In the professionally edited version of Client S’s resume there are no laundry list bullet points full of responsibilities. Instead bullet points are used to discuss specific accomplishments. These serve as a form of storytelling which work to engage the recruiter as he reads the resume and later, in interview, these stories will provide a springboard for discussing the client’s strengths and future ambitions.
- Professionally edited resume:
- Fidelity: Drove a tangible increase in email engagement; distributed 30+ promotional emails each to 20,000 recipients, generating above industry average click and open rates (3% & 19% respectively)
- Start-up: Drove active user base to 2,800 to date through original content creation (including a blog with 50+ posts and 3,000 visitors), digital marketing (1,300+ tweets and 1,600+ Twitter followers), PR coverage across app review websites
Issue 2) Resume is not organized topically
While at Fidelity Client S worked in two groups: UK Business Strategy and Retail Funds. In the Business Strategy group Client S focused on internal communication whereas in the Retail Funds group she was doing external marketing to qualified investors. In the original resume Client S doesn’t differentiate between these two roles and instead lumps everything together under the Fidelity entry. In the professionally edited resume the two groups are distinct sub-sections and help the recruiter understand that Client S would be a good fit for a variety of internally OR externally facing roles.
Additionally, in the professionally edited resume two sub-sections were created to highlight the two core products Client S’s start-up provided – one being an app aimed at selecting wines for purchase another being an app used to sign up for wine tastings. In the original version, bullet points related to these products were randomly lumped together. By separating them we give the recruiter an instantaneous sense of what Client S’s start-up actually does which can be extremely helpful – never assume that a recruiter will take the time to google a company they’re unfamiliar with (especially when it’s a small one).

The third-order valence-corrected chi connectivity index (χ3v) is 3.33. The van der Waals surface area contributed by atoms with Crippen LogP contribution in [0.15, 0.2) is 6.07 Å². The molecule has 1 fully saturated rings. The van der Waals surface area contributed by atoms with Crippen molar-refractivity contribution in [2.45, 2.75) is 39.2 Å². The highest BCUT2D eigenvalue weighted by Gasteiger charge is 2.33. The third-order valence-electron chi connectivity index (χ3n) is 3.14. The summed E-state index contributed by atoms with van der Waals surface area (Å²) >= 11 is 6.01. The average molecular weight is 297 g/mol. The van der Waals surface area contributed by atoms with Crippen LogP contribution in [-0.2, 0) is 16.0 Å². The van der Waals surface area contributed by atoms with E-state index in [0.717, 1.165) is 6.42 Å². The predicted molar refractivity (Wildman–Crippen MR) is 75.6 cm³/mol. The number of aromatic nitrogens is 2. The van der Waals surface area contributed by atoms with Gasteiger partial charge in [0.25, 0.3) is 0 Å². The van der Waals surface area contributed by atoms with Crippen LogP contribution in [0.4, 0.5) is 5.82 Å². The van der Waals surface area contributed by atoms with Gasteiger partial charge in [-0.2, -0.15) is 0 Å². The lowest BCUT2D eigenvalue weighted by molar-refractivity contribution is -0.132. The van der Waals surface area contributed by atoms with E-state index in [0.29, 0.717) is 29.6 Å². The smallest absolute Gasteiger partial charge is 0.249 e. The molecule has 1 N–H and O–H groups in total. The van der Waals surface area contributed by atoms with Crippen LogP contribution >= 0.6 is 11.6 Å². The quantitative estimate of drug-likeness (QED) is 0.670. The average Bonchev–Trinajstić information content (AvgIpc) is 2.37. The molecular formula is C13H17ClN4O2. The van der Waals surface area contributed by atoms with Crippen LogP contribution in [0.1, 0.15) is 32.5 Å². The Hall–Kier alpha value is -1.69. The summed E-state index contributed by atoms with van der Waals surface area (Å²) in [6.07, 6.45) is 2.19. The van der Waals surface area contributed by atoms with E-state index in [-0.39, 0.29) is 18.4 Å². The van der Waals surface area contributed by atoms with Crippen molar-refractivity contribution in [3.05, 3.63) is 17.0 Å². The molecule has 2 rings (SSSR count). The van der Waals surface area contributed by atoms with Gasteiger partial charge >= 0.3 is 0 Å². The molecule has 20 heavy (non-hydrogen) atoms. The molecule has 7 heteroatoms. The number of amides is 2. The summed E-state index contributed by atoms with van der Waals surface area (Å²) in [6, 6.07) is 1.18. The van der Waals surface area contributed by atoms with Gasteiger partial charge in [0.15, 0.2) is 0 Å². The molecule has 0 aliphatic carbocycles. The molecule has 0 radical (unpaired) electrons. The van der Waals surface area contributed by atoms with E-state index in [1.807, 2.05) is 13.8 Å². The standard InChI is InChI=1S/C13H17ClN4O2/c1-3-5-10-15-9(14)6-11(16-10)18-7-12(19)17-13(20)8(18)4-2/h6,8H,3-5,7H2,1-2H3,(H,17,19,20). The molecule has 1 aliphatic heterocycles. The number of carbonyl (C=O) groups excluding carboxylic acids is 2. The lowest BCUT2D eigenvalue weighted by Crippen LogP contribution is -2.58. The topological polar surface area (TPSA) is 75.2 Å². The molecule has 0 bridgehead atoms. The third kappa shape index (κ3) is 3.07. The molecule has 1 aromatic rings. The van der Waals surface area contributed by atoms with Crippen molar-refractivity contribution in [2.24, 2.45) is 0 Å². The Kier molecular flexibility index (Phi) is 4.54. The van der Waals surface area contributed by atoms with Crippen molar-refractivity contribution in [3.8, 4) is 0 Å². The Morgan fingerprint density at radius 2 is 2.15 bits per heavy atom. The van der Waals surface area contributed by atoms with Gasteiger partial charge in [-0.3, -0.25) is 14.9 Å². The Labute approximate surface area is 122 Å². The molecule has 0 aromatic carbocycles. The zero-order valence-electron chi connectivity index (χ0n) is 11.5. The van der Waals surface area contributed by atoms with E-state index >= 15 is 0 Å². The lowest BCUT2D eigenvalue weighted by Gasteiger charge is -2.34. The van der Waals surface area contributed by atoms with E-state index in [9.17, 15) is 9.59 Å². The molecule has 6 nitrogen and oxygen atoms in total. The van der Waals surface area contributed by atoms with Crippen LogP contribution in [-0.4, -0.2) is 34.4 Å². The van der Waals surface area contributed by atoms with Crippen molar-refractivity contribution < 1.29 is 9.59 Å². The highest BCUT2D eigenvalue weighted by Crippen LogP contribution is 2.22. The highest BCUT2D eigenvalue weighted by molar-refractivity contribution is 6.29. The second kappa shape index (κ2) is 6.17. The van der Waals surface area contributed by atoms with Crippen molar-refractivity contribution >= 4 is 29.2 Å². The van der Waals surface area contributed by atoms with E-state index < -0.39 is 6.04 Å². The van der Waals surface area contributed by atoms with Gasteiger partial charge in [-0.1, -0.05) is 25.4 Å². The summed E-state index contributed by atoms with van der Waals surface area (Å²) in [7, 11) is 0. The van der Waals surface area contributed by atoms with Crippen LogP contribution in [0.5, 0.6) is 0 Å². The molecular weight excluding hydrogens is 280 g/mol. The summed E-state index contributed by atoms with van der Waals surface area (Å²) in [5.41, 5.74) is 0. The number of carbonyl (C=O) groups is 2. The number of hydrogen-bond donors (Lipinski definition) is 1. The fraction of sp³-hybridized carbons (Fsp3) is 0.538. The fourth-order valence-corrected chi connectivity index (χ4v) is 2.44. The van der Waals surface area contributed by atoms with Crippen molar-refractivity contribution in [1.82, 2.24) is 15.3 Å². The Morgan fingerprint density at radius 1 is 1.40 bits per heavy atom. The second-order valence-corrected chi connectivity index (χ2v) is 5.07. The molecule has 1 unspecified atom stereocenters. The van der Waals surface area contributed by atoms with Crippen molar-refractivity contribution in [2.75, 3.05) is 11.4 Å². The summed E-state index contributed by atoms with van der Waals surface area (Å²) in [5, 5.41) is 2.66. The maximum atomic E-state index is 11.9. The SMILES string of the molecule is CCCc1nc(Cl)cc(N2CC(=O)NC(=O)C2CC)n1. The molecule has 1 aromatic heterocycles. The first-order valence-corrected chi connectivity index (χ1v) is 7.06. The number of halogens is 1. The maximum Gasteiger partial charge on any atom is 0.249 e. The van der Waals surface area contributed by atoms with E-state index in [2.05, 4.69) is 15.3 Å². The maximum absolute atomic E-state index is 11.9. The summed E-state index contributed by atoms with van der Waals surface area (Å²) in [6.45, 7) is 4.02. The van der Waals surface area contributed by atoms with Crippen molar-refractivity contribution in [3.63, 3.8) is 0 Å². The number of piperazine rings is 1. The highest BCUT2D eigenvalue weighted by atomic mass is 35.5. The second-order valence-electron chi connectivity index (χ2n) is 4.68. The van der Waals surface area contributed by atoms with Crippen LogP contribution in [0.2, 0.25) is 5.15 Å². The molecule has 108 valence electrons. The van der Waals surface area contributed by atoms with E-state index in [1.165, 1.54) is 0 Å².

- The original resume lists the client’s secondary school. Secondary school (high school) never ever belongs on your resume.
- The original resume lists too many unrelated internships. Client S has held internships in a PR agency, an online advertising agency, a fashion brand and Citigroup. I listed just two (PR & Citigroup) in the professionally edited resume because they reinforced the story-line of a marketing professional in financial services and in doing so demonstrate career focus. Four internships would have overwhelmed the resume.
- The original resume dedicates too much space to qualifications, activities, volunteer work and hobbies – nearly 35% of the resume’s total text in fact! Remember, additional information is a conversation starter so it’s important to be judicious when selecting what tidbits of personal information you’d like to share. page in fact!contributed to a coherent story ofPANY – MINERAL INDUSTRY. There should only be one start and end date for that employer because Client B wasn’t hired and fired by COMPANY – MINERAL INDUSTRY multiple times – he’s been working for them all along. If you’ve had multiple roles or worked in multiple locations for the same employer, make every role or location a sub-section of the primary entry.